"I have never ever in my life cheated in an over-the-board game," Niemann says above. "I do not want any misrepresentation. I am proud of myself that I learned from that mistake and now have given everything to chess. I have sacrificed everything for chess and I do everything I can to improve."

Niemann goes on to say "I've lived in a suitcase for two years" and trained 12 hours a day trying to prove himself. Following the accusations, however, Niemann has been removed from's Global Chess Championship, and his account on the world's largest chess site has been suspended.

"They have the best cheat detection in the world," says Niemann. "They know I am not a cheater. I have given everything to chess. I work so hard and I have sacrificed everything for chess. But now has hopped on Magnus and Nakamura’s accusations."

"I believe this is completely unfair. But I am not afraid to tell the world that I cheated as a 12-year-old and in some random games as a 16-year-old, because I know who I am."

Not all of the chess world lined up to take shots at Niemann, with a notable defender being the British grandmaster Nigel Short.

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Nakamura, for his part, has posted a further response, in which he goes back-and-forth on some of what Niemann said, and denies ever saying the player cheated.

There is no evidence against Niemann cheating in this match, at the time of writing. There is the historical fact of his having cheated in the past, but this has to be placed in the context of his honesty about it and willingness to confront the accusations head-on. This is someone who made bad decisions when they were a child being condemned for them as an adult.

Carlsen has arguably acted in a manner unbecoming of the chess world champion. He has made an ambiguous accusation that has resulted in enormous consequences for another player, and made no further comment. If you're going to call someone a cheat and put that taint on their reputation, in this writer's opinion, you should do so clearly and present your proof.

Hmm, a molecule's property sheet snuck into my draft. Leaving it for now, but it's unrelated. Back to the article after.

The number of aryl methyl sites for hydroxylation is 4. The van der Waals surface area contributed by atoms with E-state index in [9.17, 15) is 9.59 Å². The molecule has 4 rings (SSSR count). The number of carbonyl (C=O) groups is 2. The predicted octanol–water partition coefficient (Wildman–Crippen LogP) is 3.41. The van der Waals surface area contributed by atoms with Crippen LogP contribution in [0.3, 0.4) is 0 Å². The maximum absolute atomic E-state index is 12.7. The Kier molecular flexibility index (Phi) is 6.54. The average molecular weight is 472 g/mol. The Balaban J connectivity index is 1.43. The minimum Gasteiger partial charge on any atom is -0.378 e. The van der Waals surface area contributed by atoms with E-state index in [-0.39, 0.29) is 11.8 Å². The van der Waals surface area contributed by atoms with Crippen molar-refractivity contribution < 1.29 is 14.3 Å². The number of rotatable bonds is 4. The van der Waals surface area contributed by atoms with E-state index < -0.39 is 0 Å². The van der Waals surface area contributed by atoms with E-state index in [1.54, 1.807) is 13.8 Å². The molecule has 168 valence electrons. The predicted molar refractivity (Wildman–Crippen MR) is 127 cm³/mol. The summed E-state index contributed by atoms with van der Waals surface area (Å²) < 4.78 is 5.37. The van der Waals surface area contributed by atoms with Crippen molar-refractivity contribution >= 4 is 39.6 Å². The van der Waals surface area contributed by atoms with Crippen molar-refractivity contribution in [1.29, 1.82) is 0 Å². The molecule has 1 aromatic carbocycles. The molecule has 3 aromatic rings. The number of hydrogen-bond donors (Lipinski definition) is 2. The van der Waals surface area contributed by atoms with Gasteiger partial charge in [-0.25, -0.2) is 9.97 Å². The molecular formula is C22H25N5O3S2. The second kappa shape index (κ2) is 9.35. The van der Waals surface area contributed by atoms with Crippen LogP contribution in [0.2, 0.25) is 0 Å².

Finally: Carlsen played badly. This game wasn't a case of Niemann blowing the world champion away with perfect move after perfect move so much as Carlsen mucking up his opening and then making a straightforward blunder that gifted black the game. Even then, machine analysis shows that Niemann also made a few questionable moves that could have allowed Carlsen back in.

The truth may never out in this case, but the two sides are deadlocked. This game should have been the highlight of Niemann's career. Now, it risks destroying it.

"You know you spend your entire life looking up to someone and then you meet them and then you know my dream came true," says Niemann. "I lived my dream for a day beating Magnus, and then all this happened."

Rich Stanton

Rich is a games journalist with 15 years' experience, beginning his career on Edge magazine before working for a wide range of outlets, including Ars Technica, Eurogamer, GamesRadar+, Gamespot, the Guardian, IGN, the New Statesman, Polygon, and Vice. He was the editor of Kotaku UK, the UK arm of Kotaku, for three years before joining PC Gamer. He is the author of a Brief History of Video Games, a full history of the medium, which the Midwest Book Review described as "[a] must-read for serious minded game historians and curious video game connoisseurs alike."